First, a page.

There’s an urgency to raise awareness on the threats of plastic pollution to our environment. Plastic materials would take a thousand years to decompose. And while they exist, they release toxic fumes into the air and surrounding soil. All living things (human, animals, and plants) are susceptible to health hazards when they inhale or ingest these harmful chemicals. To address this problem, various organizations and advocates are promoting ways to reduce plastic consumption. One of the most innovative ways to minimize plastic waste is this genius invention called Ooho . Invented by Skipping Rocks Lab, a London-based company that mainly produces sustainable packaging, Ooho pods can be a great alternative.
Ooho pods are made from seaweed and plant materials called Notpla. The good thing about this organic material is that it naturally disappears in just four weeks. Furthermore, this natural material is as durable as plastic. The company introduced the Notpla packaging in 2013 in their goal to replace plastic packaging. But it was not until 2017 that it was finally put to use when it first piloted at the London Marathon.
Every year, this major running event brings about 760,000 plastic bottles of drinking water for the participants. Imagine those numbers of plastic wastes accumulated after each event. For this reason, Skipping Rocks Lab collaborated with the marathon organizers to use Ooho instead of plastic bottles. The small spheres are filled with Lucozade Sport Orange and were offered to runners at mile 23. Since then, Ooho has been a frequent beverage provider for the marathon participants. This year, they were able to cut down plastic wastes to 215,000. To put it simply, Ooho pods were able to save the planet by reducing 545,000 plastic bottles.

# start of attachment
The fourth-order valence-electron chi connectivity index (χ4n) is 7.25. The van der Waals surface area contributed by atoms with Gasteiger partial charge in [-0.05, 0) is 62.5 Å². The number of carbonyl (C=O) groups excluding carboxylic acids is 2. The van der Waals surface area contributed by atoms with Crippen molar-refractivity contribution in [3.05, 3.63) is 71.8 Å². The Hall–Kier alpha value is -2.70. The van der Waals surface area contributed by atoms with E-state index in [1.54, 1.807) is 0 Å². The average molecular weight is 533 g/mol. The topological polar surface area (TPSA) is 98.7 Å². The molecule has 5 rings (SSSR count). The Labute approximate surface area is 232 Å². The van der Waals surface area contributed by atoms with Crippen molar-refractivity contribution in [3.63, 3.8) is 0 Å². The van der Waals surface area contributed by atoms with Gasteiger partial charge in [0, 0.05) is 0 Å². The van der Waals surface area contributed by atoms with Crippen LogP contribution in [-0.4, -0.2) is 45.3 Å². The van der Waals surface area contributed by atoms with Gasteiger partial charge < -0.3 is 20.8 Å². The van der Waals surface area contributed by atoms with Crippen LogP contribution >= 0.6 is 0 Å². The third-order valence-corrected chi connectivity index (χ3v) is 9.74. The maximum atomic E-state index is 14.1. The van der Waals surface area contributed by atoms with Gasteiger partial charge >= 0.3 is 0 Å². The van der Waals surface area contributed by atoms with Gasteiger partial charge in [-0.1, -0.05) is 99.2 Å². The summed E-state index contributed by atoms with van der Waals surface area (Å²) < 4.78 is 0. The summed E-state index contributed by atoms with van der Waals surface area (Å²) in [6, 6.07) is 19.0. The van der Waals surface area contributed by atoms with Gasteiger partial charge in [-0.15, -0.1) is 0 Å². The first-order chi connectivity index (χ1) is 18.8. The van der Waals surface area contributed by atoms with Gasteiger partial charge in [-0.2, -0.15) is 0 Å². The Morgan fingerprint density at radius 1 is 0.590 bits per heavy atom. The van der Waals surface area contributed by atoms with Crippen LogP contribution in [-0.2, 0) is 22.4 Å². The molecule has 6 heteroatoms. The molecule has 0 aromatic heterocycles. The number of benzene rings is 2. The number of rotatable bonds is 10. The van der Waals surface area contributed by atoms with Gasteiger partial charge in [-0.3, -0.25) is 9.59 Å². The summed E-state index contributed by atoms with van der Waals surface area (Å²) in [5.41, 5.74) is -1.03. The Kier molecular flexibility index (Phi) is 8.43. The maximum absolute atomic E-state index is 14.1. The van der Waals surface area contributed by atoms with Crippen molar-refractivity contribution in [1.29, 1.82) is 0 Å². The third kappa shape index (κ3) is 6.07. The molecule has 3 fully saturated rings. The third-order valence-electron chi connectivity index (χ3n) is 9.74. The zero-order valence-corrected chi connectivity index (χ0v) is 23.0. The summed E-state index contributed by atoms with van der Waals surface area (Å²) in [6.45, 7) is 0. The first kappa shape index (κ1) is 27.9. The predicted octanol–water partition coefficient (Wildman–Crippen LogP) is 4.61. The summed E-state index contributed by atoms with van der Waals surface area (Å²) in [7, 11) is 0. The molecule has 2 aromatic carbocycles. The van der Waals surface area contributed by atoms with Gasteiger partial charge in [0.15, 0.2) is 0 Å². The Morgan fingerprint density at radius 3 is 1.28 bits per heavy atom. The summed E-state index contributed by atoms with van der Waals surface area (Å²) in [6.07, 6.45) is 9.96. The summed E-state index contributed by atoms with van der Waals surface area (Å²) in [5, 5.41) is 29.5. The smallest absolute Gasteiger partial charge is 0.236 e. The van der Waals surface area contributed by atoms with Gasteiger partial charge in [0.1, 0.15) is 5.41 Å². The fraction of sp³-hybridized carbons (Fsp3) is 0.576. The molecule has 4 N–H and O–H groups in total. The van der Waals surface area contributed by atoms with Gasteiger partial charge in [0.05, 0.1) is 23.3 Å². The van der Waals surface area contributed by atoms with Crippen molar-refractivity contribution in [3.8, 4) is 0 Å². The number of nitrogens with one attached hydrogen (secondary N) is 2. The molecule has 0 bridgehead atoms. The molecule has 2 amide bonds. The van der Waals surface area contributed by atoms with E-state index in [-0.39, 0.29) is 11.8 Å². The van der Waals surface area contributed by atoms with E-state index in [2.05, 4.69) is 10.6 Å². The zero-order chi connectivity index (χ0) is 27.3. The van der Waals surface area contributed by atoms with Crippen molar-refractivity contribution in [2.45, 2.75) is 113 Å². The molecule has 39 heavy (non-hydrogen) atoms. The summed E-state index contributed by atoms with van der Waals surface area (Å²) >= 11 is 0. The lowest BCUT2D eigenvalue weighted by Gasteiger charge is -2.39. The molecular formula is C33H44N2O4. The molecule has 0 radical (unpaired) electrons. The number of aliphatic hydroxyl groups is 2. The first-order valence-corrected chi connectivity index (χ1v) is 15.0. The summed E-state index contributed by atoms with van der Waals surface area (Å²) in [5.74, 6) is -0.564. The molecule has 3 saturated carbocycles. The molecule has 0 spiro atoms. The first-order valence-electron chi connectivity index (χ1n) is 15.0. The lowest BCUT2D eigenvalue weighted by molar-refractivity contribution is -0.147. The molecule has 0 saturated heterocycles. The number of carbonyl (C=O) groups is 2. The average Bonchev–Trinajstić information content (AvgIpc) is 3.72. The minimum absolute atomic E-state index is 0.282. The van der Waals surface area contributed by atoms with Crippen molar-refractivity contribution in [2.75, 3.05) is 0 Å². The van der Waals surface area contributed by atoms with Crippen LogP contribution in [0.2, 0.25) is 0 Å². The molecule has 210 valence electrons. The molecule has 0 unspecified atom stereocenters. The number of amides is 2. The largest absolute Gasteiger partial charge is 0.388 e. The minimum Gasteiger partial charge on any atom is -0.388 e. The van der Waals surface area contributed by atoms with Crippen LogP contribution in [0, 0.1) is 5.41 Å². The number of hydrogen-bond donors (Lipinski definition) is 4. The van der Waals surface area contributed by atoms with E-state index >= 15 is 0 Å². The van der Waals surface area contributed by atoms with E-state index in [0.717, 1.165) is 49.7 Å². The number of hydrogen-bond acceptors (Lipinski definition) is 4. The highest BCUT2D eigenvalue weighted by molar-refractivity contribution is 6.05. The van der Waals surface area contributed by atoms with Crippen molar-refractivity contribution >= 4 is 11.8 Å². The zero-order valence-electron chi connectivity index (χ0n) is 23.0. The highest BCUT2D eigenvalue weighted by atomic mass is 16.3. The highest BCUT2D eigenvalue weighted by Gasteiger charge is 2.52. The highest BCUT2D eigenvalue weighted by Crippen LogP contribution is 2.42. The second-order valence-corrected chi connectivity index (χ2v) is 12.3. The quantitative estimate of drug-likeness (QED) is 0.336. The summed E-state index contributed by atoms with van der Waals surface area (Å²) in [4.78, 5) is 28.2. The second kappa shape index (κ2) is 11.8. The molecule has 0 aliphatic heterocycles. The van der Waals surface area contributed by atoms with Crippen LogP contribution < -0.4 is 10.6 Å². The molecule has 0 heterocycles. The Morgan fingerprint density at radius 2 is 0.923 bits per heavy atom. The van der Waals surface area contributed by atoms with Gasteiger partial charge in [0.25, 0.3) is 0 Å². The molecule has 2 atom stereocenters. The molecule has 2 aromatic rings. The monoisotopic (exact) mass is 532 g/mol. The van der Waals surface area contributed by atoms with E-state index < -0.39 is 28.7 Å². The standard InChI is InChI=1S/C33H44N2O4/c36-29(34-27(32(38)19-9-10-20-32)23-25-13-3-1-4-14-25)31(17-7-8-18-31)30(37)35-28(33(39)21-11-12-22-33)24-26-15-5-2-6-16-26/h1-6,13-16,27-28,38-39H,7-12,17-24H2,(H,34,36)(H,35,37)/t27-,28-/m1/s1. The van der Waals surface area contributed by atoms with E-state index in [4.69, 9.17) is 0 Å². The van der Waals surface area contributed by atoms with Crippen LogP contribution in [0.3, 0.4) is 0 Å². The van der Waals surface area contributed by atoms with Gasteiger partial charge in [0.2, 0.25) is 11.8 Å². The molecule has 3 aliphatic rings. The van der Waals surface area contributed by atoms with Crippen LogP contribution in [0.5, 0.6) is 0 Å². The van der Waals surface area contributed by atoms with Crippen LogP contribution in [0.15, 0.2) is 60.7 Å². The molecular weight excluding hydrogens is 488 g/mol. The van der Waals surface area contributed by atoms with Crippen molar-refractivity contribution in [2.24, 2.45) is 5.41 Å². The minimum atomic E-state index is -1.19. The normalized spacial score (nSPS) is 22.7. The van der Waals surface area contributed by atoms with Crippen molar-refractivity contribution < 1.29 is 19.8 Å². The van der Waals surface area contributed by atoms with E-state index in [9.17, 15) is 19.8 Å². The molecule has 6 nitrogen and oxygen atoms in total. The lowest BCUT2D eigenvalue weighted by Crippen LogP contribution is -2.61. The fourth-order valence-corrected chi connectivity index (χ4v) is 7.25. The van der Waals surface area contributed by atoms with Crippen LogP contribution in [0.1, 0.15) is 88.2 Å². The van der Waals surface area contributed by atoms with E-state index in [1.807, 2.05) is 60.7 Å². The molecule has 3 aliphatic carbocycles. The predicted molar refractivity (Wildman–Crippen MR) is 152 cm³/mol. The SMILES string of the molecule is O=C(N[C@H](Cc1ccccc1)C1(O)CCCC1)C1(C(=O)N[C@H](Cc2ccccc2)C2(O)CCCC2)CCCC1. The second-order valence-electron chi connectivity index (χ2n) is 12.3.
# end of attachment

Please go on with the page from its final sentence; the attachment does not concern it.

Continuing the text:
Ooho pods filled with Lucozade Sports Orange were handed out to runners during the 2019 London Marathon
Skipping Rocks Lab continues to promote Ooho pods to replace plastic packaging, not just for drinking water but for everything. Apart from Ooho pods, the company is also producing other sustainable products in the form of nets and sachets.